AMA 2023 Interim: An Overview of the Top Advocacy Priorities for the AMA

( During the American Medical Association (AMA) Interim Meeting, Mr. Todd Askew, Senior Vice President for Advocacy, and Mr. Daniel Blaney-Koen, Senior Attorney for Advocacy at the AMA, presented an overview of the organization’s top advocacy priorities.

In early November 2024, the Centers for Medicare and Medicaid Services (CMS) finalized a rule that slashes physician reimbursement by 3.4% in 2024, following a 2% payment reduction for physicians in 2023. Physician advocacy groups, including the AMA, have long criticized the downward adjustment of Medicare payments, which far outpaces the rate of inflation.

The speakers further emphasized how unsustainable these cuts are for all physicians, particularly for independent practices that provide care to the majority of Medicare patients. Mr. Askew underscored that although historically the Medicare Payment Advisory Commission has not identified physician payments as an area needing reform, this year, they too have issued a strong recommendation to Congress, stating that Medicare payment cuts will contribute to workforce stress and decreased access for patients. Although there is legislation (H.R. 2474) that has been introduced that could potentially stabilize Medicare payments year-to-year, Congress is currently facing a looming shutdown. Mr. Askew stated that he did not believe a legislative solution to this issue is likely before the end of the year. He encouraged all physicians to take an active role in the advocacy process by reaching out to Congressional representatives to express their frustrations associated with Medicare payment cuts.

Physician wellness and burnout remains another top concern for the AMA. Mr. Blaney-Koen cited data published in JAMA Network Open that suggested an increasing burnout rate following the COVID-19 pandemic. Burnout continues to be a crisis, as it significantly impacts the workforce shortage issues that patients are facing. Although the 2023 residency match saw record numbers of applicants, there are still projected shortages for 2034, and a significant number of physicians are leaving clinical care. Up to one-third of physicians express a desire to pursue non-clinical careers; therefore, to address workforce issues, Mr. Blaney-Koen stressed the need to improve the quality of life and wellness within the field.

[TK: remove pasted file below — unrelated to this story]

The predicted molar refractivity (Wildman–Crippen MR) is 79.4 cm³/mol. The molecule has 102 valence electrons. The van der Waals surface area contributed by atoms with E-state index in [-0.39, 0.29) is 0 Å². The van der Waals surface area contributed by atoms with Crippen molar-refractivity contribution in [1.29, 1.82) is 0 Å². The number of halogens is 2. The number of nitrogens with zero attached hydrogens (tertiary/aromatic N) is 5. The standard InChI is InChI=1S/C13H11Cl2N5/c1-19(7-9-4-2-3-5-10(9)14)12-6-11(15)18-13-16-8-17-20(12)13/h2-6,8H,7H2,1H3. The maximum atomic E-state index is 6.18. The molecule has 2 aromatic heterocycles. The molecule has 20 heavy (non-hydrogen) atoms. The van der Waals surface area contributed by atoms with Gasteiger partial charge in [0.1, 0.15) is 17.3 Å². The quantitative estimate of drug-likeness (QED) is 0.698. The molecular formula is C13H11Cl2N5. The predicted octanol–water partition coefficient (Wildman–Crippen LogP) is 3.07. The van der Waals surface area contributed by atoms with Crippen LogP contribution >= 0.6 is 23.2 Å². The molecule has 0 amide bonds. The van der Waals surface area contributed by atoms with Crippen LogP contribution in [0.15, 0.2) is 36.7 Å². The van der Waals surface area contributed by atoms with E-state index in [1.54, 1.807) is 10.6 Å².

Lastly, the speakers addressed the increasing trend of legislation that encroaches upon the physician-patient relationship, such as laws that penalize physicians for performing gender-affirming care and reproductive healthcare procedures. In both cases, the AMA has joined lawsuits to declare these laws unconstitutional. However, the continued assault on practice autonomy has become a major barrier for physicians.

Written by: Ruchika Talwar, MD, Urologic Oncology Fellow, Vanderbilt University Medical Center during the 2023 AMA Interim Meeting, Nov 10 to Nov 14

  1. Ortega MV, Hidrue MK, Lehrhoff SR, Ellis DB, Sisodia RC, Curry WT, Del Carmen MG, Wasfy JH. Patterns in Physician Burnout in a Stable-Linked Cohort. JAMA Netw Open. 2023 Oct 2;6(10):e2336745. doi: 10.1001/jamanetworkopen.2023.36745. PMID: 37801314